Joseph DeAngelo, the 74-year-old former police officer suspected of being the Golden State Killer, agreed to plead guilty to 13 counts of first-degree murder at a court appearance on Monday. DeAngelo, who terrorized California in the 1970s and 1980s, is believed to have committed at least 13 murders and 50 rapes in ten counties across the state. He is expected to be charged with life in prison without parole.
Police arrested DeAngelo in April 2018, after identifying him through DNA testing. Investigators submitted DNA from the killer’s crime scenes to popular genealogy websites (similar to 23andMe and Ancestry.com), and through relatives who had submitted samples to the sites, they were able to identify DeAngelo and match his full DNA profile with DNA from the scenes.
DeAngelo is believed to have attacked around 106 men, women, and children from 1973 to 1986. Over the years, he became known in the press as the Golden State Killer, as well as the East Area Rapist, Original Night Stalker, the Diamond Knot Killer.
“The scope of Joseph DeAngelos’s crime spree is simply staggering,” said Sacramento County assistant chief deputy district attorney Thien Ho.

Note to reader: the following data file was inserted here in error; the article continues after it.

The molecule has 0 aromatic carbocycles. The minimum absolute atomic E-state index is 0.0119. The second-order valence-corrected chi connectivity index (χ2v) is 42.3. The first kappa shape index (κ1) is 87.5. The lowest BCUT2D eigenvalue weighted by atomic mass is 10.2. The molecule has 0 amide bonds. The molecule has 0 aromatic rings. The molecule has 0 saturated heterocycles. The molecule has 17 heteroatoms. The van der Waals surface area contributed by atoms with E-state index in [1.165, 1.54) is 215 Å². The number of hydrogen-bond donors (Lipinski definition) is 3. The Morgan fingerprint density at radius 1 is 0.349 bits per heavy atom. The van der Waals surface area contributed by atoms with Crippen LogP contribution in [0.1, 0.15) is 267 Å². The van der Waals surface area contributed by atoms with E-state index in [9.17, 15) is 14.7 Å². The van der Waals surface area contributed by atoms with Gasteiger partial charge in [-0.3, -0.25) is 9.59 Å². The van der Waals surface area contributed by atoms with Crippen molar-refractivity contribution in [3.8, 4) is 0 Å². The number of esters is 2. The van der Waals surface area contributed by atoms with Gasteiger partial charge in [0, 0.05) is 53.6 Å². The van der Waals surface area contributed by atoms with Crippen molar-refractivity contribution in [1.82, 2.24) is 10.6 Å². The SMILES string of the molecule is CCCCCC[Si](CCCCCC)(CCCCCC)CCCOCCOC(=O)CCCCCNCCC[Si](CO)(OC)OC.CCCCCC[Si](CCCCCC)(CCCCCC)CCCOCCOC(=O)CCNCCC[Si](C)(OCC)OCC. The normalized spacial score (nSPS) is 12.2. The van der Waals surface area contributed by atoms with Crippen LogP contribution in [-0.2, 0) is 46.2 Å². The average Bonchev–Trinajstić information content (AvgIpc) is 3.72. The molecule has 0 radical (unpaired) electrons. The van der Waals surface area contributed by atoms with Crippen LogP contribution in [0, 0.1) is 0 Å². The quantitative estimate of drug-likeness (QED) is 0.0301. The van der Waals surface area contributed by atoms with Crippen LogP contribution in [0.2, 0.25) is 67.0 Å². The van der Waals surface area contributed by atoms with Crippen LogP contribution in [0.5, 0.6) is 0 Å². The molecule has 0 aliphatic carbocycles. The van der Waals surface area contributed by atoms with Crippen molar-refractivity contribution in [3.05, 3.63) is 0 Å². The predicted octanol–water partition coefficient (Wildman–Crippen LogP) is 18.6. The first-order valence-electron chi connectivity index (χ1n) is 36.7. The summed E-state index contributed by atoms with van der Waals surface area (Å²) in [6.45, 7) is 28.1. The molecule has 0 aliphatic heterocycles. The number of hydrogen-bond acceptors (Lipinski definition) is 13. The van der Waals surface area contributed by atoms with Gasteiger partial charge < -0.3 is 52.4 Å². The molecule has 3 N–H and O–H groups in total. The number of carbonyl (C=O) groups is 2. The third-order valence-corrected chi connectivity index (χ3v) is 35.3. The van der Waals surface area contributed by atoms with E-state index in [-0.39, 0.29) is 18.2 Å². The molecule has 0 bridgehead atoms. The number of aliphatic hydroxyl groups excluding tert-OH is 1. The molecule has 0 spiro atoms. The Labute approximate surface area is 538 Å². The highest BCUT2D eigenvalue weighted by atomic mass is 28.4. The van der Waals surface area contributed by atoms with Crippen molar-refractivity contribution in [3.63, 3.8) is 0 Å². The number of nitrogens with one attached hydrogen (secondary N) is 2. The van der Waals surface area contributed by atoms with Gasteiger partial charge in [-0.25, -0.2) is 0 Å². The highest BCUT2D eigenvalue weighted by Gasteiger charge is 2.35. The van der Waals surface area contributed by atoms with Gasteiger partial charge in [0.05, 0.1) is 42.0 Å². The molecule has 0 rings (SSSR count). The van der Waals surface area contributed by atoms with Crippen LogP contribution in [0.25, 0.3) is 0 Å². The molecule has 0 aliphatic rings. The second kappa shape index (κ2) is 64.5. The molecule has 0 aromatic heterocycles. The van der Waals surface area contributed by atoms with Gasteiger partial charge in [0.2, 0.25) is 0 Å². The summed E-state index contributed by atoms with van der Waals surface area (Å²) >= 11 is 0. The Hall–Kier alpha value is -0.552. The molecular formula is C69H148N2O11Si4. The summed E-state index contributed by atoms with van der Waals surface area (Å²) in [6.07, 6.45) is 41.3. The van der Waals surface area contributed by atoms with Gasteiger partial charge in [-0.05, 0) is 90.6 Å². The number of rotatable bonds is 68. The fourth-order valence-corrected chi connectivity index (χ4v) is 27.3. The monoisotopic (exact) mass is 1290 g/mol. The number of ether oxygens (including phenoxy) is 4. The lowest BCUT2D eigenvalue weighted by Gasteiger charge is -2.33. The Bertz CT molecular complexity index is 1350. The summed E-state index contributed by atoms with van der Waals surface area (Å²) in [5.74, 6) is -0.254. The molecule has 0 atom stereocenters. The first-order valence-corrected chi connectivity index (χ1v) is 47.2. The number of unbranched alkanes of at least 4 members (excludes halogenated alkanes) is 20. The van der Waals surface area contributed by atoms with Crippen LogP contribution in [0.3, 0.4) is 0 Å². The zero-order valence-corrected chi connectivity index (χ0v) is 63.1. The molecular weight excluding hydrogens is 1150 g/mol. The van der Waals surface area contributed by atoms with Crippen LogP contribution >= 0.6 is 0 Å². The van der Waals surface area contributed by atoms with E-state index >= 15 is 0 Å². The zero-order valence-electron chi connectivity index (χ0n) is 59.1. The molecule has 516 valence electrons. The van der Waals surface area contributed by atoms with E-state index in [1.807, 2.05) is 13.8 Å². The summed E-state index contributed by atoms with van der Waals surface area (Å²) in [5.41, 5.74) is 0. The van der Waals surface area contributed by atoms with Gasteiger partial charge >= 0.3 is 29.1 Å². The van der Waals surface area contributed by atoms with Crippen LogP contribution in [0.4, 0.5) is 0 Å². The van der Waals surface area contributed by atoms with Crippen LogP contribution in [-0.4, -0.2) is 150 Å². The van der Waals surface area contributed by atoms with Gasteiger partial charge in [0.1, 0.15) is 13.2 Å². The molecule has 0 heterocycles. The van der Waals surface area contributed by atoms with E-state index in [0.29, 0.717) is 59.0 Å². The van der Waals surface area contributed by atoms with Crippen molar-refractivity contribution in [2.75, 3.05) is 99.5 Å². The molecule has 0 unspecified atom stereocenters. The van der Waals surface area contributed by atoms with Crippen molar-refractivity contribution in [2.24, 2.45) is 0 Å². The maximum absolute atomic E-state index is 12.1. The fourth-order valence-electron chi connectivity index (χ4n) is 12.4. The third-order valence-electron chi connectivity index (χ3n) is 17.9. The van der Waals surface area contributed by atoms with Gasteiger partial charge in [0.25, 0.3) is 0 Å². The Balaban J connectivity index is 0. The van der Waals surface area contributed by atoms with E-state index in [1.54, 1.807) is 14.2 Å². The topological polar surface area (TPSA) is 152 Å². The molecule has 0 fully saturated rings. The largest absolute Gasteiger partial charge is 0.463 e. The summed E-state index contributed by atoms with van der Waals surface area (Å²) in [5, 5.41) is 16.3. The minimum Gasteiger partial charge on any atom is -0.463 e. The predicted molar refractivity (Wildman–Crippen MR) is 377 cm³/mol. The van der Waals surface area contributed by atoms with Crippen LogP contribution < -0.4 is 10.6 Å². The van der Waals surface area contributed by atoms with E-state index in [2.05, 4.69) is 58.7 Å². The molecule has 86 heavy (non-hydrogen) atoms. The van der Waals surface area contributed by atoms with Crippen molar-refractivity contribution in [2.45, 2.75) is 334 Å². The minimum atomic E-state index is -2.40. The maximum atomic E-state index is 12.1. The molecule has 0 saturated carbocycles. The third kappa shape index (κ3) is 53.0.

The hearing on Monday took place in the Union Ballroom of the Sacramento State University campus, a venue deemed big enough to accommodate social-distancing measures. The university is the same one from which DeAngelo received a criminal-justice degree in 1972, before going on to work as a police officer until 1979, when he was caught shoplifting.
At the hearing, DeAngelo and the lawyers wore face shields. Per CNN, Sacramento County deputy district attorney Amy Holliday said that “the current state of the COVID-19 pandemic has contributed” to prosecutors’ decision to reach a plea deal, explaining that court closures and other complications relating to the pandemic would only delay the case further.
In addition to the charges included in the plea agreement — 13 murders and 13 charges of kidnapping for purposes of robbery — DeAngelo is expected to admit guilt in at least 62 other crimes for which the statute of limitations has long since expired, including numerous cases of rape and abduction.
The late crime writer Michelle McNamara is widely credited with sparking renewed interest in the case, which had gone cold for years until the FBI reopened it in 2016. McNamara chronicled her investigation in her best-selling book I’ll Be Gone in the Dark, which was published posthumously in 2018. The book was then turned into an HBO series, which premiered last week.